Our collection of picture books featuring Black and Indigenous people and People of Color (BIPOC) is available to the public. *Inclusion of a title in the collection DOES NOT EQUAL a recommendation.* Click here for more on book evaluation.
COVID-19 Info: Currently, our collection is only available via Interlibrary Loan (ILL). However, we appreciate your patience as these services are still limited and you may find inactive links to the Bates Library Catalog and MARC record on certain book pages.
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"Victor is a pretty typical eight-year-old: he races to get his chores done, finds math challenging and likes to play with his friends. One day, the new school teacher introduces Vic and the other students to the idea of equality between boys and girls. Vic has never really thought about it before, but he soon begins to notice the disparities around him. Like all the older girls and women in their Malawi village, his twin sister, Linesi, now walks the long walk to the river to collect water for the family. Now she can't go to school anymore. It's just the way things have always been. But does it have to be? And is there a way for Vic to change it? When Vic has an idea about how to help, he discovers that even small changes can have an impact"--
"What happens when a brother and sister who share a love as big as the sky must separate? This heartwarming story set in an African village shows that with a little generosity, there’s always a way to come together. In a small African village in Malawi, Prisca and her brother Caleb work together and play together, chasing each other as fast as they can. But when Caleb has to leave home to attend a good school, Prisca misses him terribly. Hoping to earn enough money to visit him, Prisca begs a local peddler to sell her crafts—but no one buys what she’s made. However, thanks to Prisca’s kindness and compassion, her dreams of reuniting with Caleb just may come true." -- publisher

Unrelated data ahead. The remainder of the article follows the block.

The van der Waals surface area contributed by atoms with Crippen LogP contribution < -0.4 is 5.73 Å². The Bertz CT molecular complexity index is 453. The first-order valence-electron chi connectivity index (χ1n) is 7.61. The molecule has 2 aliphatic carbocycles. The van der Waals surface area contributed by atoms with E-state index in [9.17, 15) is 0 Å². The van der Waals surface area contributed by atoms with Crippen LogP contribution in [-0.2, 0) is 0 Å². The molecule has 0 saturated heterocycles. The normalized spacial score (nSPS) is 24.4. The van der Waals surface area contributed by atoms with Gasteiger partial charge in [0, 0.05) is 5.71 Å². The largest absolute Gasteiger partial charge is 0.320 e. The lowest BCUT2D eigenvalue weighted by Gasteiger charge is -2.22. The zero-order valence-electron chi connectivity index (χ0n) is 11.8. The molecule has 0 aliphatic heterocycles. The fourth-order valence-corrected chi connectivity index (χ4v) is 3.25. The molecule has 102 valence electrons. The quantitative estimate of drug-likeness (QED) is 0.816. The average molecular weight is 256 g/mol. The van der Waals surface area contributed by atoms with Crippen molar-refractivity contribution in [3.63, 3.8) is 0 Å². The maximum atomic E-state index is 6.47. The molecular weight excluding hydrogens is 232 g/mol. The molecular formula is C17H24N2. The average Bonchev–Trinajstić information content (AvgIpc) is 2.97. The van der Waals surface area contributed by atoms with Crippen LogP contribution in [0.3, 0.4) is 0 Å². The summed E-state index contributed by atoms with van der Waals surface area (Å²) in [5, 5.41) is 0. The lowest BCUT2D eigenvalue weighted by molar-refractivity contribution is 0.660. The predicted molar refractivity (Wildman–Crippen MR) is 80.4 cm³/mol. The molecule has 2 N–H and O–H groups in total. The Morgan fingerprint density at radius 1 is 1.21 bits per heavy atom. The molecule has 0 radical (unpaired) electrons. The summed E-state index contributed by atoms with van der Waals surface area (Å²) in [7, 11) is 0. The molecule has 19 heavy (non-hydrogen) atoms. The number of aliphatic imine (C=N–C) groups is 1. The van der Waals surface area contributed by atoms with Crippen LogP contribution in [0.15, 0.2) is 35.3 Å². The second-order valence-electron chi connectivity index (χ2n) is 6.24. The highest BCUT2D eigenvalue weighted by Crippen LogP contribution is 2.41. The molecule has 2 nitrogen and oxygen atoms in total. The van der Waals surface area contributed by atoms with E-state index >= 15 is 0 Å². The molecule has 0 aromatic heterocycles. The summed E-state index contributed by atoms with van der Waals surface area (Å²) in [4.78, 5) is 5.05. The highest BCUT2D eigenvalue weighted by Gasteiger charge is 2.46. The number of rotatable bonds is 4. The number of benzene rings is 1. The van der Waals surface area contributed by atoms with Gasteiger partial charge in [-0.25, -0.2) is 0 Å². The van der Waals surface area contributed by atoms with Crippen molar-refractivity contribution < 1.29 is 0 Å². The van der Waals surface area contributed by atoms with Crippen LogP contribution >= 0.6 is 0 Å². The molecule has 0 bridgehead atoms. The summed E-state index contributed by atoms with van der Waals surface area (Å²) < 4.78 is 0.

"When 14-year-old William Kamkwamba's Malawi village was hit by a drought in 2001, everyone's crops began to fail. His family didn't have enough money for food, let alone school, so William spent his days in the library. He came across a book on windmills and figured out how to build a windmill that could bring electricity to his village. Everyone thought he was crazy but William persevered and managed to create a functioning windmill out of junkyard scraps. Several years later he figured out how to use the windmill for irrigation purposes"--|cProvided by publisher